Session 1

Notes from Sept 15

The focus in these notes is on recurrent themes and interesting ideas regarding resolving our core questions. A recurrent theme is one that occurs regularly but is not necessarily named by a majority.  But it has to be directly or indirectly referenced by many participants

Q1: How could the food system sustainably produce, process and distribute food and also generate resilience in the face of climate change?

Theme 1: We’re not being smart enough about the way we use our resources

Examples: soil, nutrient inefficiencies, crop rotations, land use and land ownership, energy inputs, dietary choices, food waste

Theme 2: We often emphasize technological solutions over design and management  ones

Examples: inputs vs. crop rotation,

Theme 3: The structure of our economy often makes it more difficult to succeed when doing something related to environment,  health and justice

Examples: Growth model, supply chains favour scale (limited incentives to support small suppliers), low farm income restricts risk taking, farmland economics

Theme 4: it’s not always clear who is accountable for assuring desirable change

Examples: Soil sustainability, technology development

Theme 5: we need better metrics, though data alone will not solve our problems.  A lot of our challenges are emotional

Theme 6: not all food system actors are well respected and well treated by other parts of the supply chain and by the public

Theme 7: we’re not really paying attention to our vulnerabilities and the need to build resilience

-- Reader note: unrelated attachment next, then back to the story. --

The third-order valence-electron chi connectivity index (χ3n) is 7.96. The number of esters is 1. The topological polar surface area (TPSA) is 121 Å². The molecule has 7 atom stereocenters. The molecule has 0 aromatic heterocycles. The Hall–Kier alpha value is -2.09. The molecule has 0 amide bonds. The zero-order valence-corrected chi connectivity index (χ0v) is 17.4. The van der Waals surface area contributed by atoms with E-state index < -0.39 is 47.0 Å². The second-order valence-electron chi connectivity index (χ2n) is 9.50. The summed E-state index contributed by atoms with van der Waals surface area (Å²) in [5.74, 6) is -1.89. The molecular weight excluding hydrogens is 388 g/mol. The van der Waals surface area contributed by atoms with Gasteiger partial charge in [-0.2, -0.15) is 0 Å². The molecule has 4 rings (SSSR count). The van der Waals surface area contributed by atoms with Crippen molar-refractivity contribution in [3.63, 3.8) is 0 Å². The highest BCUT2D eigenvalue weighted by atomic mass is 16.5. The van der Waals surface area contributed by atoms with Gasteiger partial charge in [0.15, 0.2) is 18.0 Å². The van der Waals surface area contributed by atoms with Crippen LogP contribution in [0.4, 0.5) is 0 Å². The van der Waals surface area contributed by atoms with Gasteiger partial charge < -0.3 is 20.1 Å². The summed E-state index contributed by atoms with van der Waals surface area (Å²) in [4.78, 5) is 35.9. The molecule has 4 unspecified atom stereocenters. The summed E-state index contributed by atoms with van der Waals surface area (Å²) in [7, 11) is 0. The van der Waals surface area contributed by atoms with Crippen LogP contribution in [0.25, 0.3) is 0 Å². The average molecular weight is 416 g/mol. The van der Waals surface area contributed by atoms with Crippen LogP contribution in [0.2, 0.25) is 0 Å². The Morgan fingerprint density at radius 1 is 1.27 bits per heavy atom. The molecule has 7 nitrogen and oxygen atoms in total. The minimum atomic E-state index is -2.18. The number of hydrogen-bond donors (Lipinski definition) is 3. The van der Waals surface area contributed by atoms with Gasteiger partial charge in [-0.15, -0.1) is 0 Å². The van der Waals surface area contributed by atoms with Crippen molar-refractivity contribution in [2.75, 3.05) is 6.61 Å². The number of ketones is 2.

Theme 8: Creating and maintaining public trust is challenging.  Demographic shifts and international forces will affect food system function and trust dynamics, but we’re not really on top of that

Q2: Can we produce food sustainably and keep it affordable for low income people?

 Theme 1: money isn’t well distributed, a significant part of the problem is income security system in Canada

Theme 2: social injustice is connected to climate change and other problems

Theme 3: what’s the balance of structural forces and individual behaviours that need shifting?

Ideas on solutions:

Do a better job of analyzing the life cycle of things, drawing the connecting threads

25% of every farm in perennial forages

Add .1%/yr/ac of soil organic C to take up 7-8 5 of atmospheric carbon, pay farmers to store carbon; change technology / management combinations like roller crimper in organic no-till; create greater nutrient use efficiencies

Vertical farming for specific crops in and around urban centres

More effective incentives to diversify farming – we have some, but they don’t appear to be sufficient to significantly drive change, uptake is modest

Have to build on land use planning improvements, including the Greenbelt

Agricultural Impact Assessments as part of growth plan review

Many examples of conflict resolution to create win-win scenarios

How to create more cooperation within supply chains, rather than competition, to address sustainability across the supply chain.  Already examples of firms sharing plans, so what else might incentivize this kind of positive behaviour?  How do we make these values we’re discussing relevant to the bottom line?

How do we create disincentives for the less desirable activities?

We need to rationalize the regulatory environment to support good things and suppress bad things

How do we access (often private) data for human betterment?

4-day work week to spread labour and ensure greater income

Guaranteed Annual Income

Distributed economic development

Changes to marginal tax rates to support higher income for low income people and increase taxation on high income earners